Posted on December 4, 2018

A new report, co-authored by Trinity academics, highlights increased levels of public satisfaction with the services at Tallaght University Hospital but that a lack of mental health services is leading to increasing levels of stress and psychological ill health—particularly in deprived areas.

Commissioned by the Meath Foundation and presented at the annual Meath Research Symposium at Tallaght University Hospital, the study, Physical and Mental Health in Post-Recession Ireland: A Community Study from Tallaght, Dublin, surveyed over 350 homes and found carer burden to be the single largest factor impacting on wellbeing in the area.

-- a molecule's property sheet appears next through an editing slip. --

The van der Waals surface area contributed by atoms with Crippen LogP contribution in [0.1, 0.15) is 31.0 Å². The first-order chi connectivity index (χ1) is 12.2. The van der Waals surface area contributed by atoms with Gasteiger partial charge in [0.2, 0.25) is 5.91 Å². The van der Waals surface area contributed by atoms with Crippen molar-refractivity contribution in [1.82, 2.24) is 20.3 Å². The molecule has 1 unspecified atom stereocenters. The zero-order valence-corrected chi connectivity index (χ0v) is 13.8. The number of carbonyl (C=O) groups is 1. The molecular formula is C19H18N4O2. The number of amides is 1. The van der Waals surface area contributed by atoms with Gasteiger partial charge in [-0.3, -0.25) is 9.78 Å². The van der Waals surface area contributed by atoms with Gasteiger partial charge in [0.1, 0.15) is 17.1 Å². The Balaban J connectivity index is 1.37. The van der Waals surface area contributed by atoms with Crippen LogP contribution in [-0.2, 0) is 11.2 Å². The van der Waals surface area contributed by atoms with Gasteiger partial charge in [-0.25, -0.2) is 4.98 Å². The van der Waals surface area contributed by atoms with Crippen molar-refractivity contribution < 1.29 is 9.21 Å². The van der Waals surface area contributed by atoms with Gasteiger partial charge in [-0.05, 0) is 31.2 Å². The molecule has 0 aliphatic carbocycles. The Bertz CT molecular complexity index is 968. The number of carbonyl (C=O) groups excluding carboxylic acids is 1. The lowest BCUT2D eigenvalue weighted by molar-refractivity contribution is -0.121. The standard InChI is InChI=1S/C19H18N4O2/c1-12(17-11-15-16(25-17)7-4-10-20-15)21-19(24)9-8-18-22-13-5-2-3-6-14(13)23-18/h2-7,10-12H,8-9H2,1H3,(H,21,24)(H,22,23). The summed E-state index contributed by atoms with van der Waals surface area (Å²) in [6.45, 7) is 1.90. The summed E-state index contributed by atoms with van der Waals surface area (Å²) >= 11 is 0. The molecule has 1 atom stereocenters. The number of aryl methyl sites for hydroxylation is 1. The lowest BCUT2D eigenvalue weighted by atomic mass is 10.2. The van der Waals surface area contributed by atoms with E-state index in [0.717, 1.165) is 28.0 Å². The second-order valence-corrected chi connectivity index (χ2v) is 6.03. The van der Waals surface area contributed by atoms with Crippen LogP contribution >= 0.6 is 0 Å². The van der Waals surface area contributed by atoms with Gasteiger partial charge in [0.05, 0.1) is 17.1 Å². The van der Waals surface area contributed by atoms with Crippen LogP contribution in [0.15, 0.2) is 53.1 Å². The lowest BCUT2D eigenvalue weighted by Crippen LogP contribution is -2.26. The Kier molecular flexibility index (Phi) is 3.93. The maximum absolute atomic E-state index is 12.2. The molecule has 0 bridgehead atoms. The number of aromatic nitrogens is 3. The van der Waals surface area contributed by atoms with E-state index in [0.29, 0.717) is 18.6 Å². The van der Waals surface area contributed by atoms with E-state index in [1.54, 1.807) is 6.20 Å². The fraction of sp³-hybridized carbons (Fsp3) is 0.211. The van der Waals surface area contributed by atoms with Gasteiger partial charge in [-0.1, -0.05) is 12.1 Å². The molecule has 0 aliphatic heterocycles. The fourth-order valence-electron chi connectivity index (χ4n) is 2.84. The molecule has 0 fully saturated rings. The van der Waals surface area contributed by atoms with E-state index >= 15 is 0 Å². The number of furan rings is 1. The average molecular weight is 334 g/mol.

Despite improved employment levels generally, 66% of people in deprived areas experienced stress over the last 12 months compared to just over 55% in less deprived areas. It also found that people with less stress were more likely to own private health insurance, be better educated and were less likely to be living with a person with a chronic illness or disability. However, over half of households surveyed (54%) included a person with a chronic illness. Better physical and mental health are both significantly associated with not living with a person with chronic illness.

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